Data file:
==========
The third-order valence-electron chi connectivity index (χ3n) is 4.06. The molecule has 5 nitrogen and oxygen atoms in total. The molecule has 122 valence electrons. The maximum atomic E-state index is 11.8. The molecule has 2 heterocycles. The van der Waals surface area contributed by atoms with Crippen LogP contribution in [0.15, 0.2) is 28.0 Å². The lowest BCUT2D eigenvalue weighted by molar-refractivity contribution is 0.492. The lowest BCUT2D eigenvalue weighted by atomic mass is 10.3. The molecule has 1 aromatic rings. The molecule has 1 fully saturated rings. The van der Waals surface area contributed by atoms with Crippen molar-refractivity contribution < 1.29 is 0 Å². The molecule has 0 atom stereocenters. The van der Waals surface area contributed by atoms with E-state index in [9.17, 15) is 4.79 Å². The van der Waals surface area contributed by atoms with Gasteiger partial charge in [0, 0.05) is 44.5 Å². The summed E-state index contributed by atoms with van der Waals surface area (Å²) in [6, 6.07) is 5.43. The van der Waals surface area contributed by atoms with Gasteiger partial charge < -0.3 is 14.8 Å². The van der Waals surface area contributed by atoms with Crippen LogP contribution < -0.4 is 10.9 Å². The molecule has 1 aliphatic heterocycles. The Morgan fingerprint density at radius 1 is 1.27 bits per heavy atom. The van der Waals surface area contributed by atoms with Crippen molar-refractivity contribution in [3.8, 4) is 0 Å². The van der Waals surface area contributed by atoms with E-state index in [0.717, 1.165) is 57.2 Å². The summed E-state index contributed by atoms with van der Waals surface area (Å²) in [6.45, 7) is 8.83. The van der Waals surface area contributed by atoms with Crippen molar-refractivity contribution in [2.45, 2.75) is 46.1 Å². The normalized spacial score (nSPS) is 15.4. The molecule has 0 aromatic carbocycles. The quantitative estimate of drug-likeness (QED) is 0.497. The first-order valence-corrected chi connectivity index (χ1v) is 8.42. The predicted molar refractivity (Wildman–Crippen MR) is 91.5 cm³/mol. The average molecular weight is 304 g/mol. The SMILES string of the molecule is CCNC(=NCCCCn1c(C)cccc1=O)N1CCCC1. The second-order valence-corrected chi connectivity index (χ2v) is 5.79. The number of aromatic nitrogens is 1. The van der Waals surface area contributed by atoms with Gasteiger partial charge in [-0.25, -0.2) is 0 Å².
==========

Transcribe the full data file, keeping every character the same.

The third-order valence-electron chi connectivity index (χ3n) is 4.06. The molecule has 5 nitrogen and oxygen atoms in total. The molecule has 122 valence electrons. The maximum atomic E-state index is 11.8. The molecule has 2 heterocycles. The van der Waals surface area contributed by atoms with Crippen LogP contribution in [0.15, 0.2) is 28.0 Å². The lowest BCUT2D eigenvalue weighted by molar-refractivity contribution is 0.492. The lowest BCUT2D eigenvalue weighted by atomic mass is 10.3. The molecule has 1 aromatic rings. The molecule has 1 fully saturated rings. The van der Waals surface area contributed by atoms with Crippen molar-refractivity contribution < 1.29 is 0 Å². The molecule has 0 atom stereocenters. The van der Waals surface area contributed by atoms with E-state index in [9.17, 15) is 4.79 Å². The van der Waals surface area contributed by atoms with Gasteiger partial charge in [0, 0.05) is 44.5 Å². The summed E-state index contributed by atoms with van der Waals surface area (Å²) in [6, 6.07) is 5.43. The van der Waals surface area contributed by atoms with Gasteiger partial charge < -0.3 is 14.8 Å². The van der Waals surface area contributed by atoms with Crippen LogP contribution < -0.4 is 10.9 Å². The molecule has 1 aliphatic heterocycles. The Morgan fingerprint density at radius 1 is 1.27 bits per heavy atom. The van der Waals surface area contributed by atoms with Crippen molar-refractivity contribution in [3.8, 4) is 0 Å². The van der Waals surface area contributed by atoms with E-state index in [0.717, 1.165) is 57.2 Å². The summed E-state index contributed by atoms with van der Waals surface area (Å²) in [6.45, 7) is 8.83. The van der Waals surface area contributed by atoms with Crippen molar-refractivity contribution in [2.45, 2.75) is 46.1 Å². The normalized spacial score (nSPS) is 15.4. The molecule has 0 aromatic carbocycles. The quantitative estimate of drug-likeness (QED) is 0.497. The first-order valence-corrected chi connectivity index (χ1v) is 8.42. The predicted molar refractivity (Wildman–Crippen MR) is 91.5 cm³/mol. The average molecular weight is 304 g/mol. The SMILES string of the molecule is CCNC(=NCCCCn1c(C)cccc1=O)N1CCCC1. The second-order valence-corrected chi connectivity index (χ2v) is 5.79. The number of aromatic nitrogens is 1. The van der Waals surface area contributed by atoms with Gasteiger partial charge in [-0.25, -0.2) is 0 Å².